What are Vectors and why we need them !?
Good question, vectors seem so deceptively simple when we initially meet them, but then when we dig deeper they tend to become confusing. I think the basic reason for it is that Vectors are introduced in school as pure mathematical "machination", rather than approaching them in more intuitive practical way.
In this article I would like to concentrate more on the practical matter about vectors, which is often unexplored, rather than purely mathematical.
Before Vectors we had Scalars.
Scalars hold single value, but often there is physical quantities that can not be represented by single value or if we can then managing the math becomes tedious to say the least.
Think about velocity, acceleration, position in 2 dimensions or 3 dimensions .....
The fundamental idea behind vectors from practical standpoint is that they can hold/represent multiple values, but still be expressed with single symbol in formulas and calculations.
The big win from this is that we can use ordinary arithmetic and algebra for the most part and still do correct computation for much more complex physical phenomenas. Why throw used and tried practices if we can reuse.
Let me repeat this because I think it is the most important idea behind Vectors.... we can use the same algebraic manipulations we learned in high school to do vector arithmetic's. In most cases we treat the vector as a "scalar-black-box" and when we don't there is pretty good common sense reason for that, mostly expressing new ideas which are not available to us in arithmetic's. So of course if we can't represent those new ideas in scalar arithmetic, then we will invent new conventions.
We represent vectors in Cartesian coordinate system by their x and y coordinates (2D). The assumption is that the vector starts at coordinate [0,0] and end at [x,y] like in the image beside. To calculate the magnitude of a vector we use the Pythagorean theorem.
`v^2 = x^2 + y^2` so : `|vec v| = sqrt(x^2+y^2)` The vertical bars around the vector name signifies magnitude.
Then there is the postulate that a sum of two vectors is a new vector that starts from the beginning of the first vector and ends at the end of the second vector. In our case this is `vec v` in the diagram. Here is something interesting, vectors if transposed are the same, so `vec y = vec y_1`. Then if we apply the rule that we just stated about summing vectors `vec v = vec x + vec y_1 = vec x + vec y`.
That is good pattern but we can do better. When we measure things in the real life we normally say something is so and so meters/ft long. What we are really assuming is that there is somewhere some ideal meter/ft which is "set in stone" with a value of 1 (one) and we use this ideal-meter to measure and compare things.
So then you probably guessed that we will have something similar with Vectors, yep! we have such thing and it is called unit or normalized vector. Now that we have this ideal-measuring-stick device we can say that, vector is equal to the magnitude multiplied by the unit-vector :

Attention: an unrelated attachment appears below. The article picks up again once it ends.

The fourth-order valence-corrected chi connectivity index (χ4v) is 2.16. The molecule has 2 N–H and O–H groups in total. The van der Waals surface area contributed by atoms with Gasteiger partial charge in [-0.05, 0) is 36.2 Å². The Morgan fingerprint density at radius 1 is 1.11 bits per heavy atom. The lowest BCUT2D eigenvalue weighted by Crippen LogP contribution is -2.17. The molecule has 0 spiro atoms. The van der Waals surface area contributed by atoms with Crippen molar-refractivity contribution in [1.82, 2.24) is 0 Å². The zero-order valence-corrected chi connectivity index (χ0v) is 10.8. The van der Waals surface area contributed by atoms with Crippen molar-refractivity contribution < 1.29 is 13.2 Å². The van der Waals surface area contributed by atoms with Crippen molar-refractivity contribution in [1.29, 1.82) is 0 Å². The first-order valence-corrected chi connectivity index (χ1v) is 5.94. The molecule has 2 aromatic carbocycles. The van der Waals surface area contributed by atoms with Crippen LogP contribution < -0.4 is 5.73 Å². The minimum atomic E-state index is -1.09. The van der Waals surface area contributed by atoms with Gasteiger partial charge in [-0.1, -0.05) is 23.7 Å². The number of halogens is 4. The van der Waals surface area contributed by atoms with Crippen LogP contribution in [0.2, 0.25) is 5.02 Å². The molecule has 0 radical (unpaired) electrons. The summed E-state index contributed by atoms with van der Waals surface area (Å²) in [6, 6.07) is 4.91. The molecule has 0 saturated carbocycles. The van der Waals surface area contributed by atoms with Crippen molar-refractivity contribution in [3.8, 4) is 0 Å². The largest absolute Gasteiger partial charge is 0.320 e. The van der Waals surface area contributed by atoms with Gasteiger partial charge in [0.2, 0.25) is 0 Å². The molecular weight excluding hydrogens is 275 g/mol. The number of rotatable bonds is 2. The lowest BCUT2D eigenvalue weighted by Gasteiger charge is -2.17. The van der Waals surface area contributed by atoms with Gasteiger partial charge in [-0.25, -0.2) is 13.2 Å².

`vec x = |vec x| * hat x` the `hat x` thingy here signifies the unit vector and `|x|` is the magnitude i.e. the vector is equal to (magnitude * unit-vector).
The next thing that comes to mind now is that we can represent our original `vec v` as a sum of multiplications of magnitudes and unit vectors, here is how :
Variation 1 `vec v = |vec x| * hat x + |vec y| * hat y` In many books and tutorials instead of putting the arrow over the top over the vector symbol, bold typeface is used, like this : Variation 2 `bbv = |bbx| * hat x + |bby| * hat y` we wont because it is confusing. Other way of representing vectors via unit vectors are the following : Variation 3 `bbv = x*bbi+y*bbj` Example : `bbv_1 + bbv_2 = (x_1 * bbi + y_1*bbj) + (x_2*bbi + y_2*bbj) = (x_1+x_2) * bbi + (y_1 + y_2) * bbj` here `bbi` and `bbj` are the two unit vectors. See this time the "name" tells us which are the unit-vectors, not the boldness or hat. Another way is using pairs of values like this : Variation 4 `bbv = (x,y)` Example : `bbv_1 + bbv_2 = (x_1,y_1) + (x_2,y_2) = (x_1+x_2, y_1+y_2) ` One of the reasons for the confusion with vectors are those different way of representation. I hate it it sucks big time. ( :) can I use "it it" like this ?) Keep in mind that there are variations on the above variations.
Why would we complicate our lives like this ! I'm talking about using unit-vectors not the complications of the representations :).
The benefit is that we can deconstruct the original vector into two scalars. We also can see that unit-vectors associated with every of the scalars are perpendicular to each other. The more general term used is that the vectors are orthogonal to each other i.e. mutually-independent, non-overlapping.
I think now you can appreciate the idea which is : we can represent any vector via 2 mutually independent variables (three for 3D, etc).
Let's list the three important concepts I wanted to convey about vectors : As I said I will skip the other common mathematical manipulation like subtraction, multiplication by scalar..etc.. there are plenty of tutorials on Internet about those. What I want to concentrate your attention to are new, as I promised purely Vector operations and their genesis and purpose.
I'm talking about :
- dot and cross product